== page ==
Nan Madol is an important ceremonial and archeological site which serves to shed light on the lives and activities of the members of the Saudeleur Dynasty who ruled this part of the world from the 13th to the 16th century.
5. Description and History
Situated in the South Pacific Ocean, the ruins of Nan Madol are located on the eastern coast of the Micronesian island of Pohnpei. The impressive site is composed of almost a hundred man made islands connected by numerous canals and occupies a space approximately 0.93 miles long and 0.3 miles wide. Nan Madol once served as the political and ceremonial capital of the Saudeleur Dynasty, a civilization that ruled the island from about 1100 to sometime in the 16th century. Composed of bath and meeting houses, temples, and tombs it’s estimated that some one thousand people, made up of mostly the ruling class, once lived in Nan Madol. As well as residential areas, the ruins also include a burial or mortuary sector and a central walled tomb specifically designed for use by members of royalty.
4. Tourism and Education
Nan Madol was named a US National Historic Landmark in 1985 and a UNESCO (U.N. Educational, Scientific and Cultural Organization) World Heritage site in 2016. Due to the deeply rooted religious beliefs of the Saudeleurs the ceremonial ruins are considered to be sacred with many local residents believing it to be haunted. To this day the exact nature of the religious ceremonies which took place in Nan Modal are unknown. In local Pohnpeian language Nan Madol references the site’s many canals and translates to “places in between”. Because of these narrow waterways the site is sometimes called the "Venice of Micronesia". Due to factors such as the remote location of the site, a lack of local resourses such as food and fresh water, as well as disputes as to ownership it’s estimated that under a thousand visitors tour Nan Madol every year.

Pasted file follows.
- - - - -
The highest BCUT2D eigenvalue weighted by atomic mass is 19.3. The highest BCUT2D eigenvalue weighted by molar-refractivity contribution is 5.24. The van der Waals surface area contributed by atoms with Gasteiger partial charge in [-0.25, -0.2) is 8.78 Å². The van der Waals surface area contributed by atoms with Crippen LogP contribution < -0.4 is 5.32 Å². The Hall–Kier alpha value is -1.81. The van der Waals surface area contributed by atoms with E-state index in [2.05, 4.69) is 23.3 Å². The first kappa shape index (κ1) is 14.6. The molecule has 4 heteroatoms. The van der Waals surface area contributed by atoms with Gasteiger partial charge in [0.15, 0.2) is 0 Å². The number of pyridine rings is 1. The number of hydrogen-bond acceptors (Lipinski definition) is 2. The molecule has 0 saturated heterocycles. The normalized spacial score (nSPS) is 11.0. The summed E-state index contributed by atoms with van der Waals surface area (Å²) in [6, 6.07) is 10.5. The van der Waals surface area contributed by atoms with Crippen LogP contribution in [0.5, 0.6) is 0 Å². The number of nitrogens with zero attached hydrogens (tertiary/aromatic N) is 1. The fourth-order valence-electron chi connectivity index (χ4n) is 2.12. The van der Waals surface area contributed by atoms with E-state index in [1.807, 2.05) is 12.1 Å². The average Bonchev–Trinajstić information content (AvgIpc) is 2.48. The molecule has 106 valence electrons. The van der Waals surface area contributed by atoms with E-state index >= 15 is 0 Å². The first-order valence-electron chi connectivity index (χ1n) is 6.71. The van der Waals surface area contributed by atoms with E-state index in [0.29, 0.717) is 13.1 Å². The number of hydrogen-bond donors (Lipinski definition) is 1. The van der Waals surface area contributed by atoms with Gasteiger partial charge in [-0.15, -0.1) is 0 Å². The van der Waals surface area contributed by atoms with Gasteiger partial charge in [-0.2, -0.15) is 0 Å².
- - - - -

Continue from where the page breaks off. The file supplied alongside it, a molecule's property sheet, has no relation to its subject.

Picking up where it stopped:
Nan Madol is unique due to its status as the only known ancient city constructed on top of a coral reef. Such an engineering feat seems a daunting task which must have taken a significant effort over a long period of time. Many modern inhabitants of Pohnpei believe that Nan Madol was constructed by ancient kings using magical powers. Contray to this theory archelogists have surmised that heavy basalt boulders were put on rafts and transported to the site then levered into place using tree trunks. The large stone structures, some 16 meters high, were transported up ramps made of logs and placed on top of one another without the use of mortar.
2. Nature, Sights, and Sounds
Because of the unique geographical location of Nan Madol the ceremonial ruins occupy a distinctively beautiful landscape. In terms of plant growth the dense jungle growth inherient to Nan Madol mixes with mangrove trees as well as well as a variety of tropical scrubs which flourish in the area. The ancient ceremonial landscape is dominated by swamps, waterways, dense forests, lagoons, barrier reefs, and mountainous terrian. Pohnpei's highest peak reaches a height of some 2,595 feet over sea level. Natural material such as basault and coral reef material was also used in the construction of the ceremonial sites of Nan Madol
1. Threats and Conservation Efforts
The 18 square kilometre Nan Madol site is currently considered to be in danger by UNESCO because of environmental threats caused by typhoons, water erosion, and unregulated tree and shrub growth. Both of these factors have resulted in detoriating the integrity of the ancient stone walls and assorted structures. Efforts are underway to ensure preservation of this historic ancient site. A variety of references in pop culture have served to bring attention to and raise awareness of the ruins of Nan Modal. Over the years the location has inspired various works of literature including the short story “The Call of Cthulhu" by American author H.P. Lovecraft..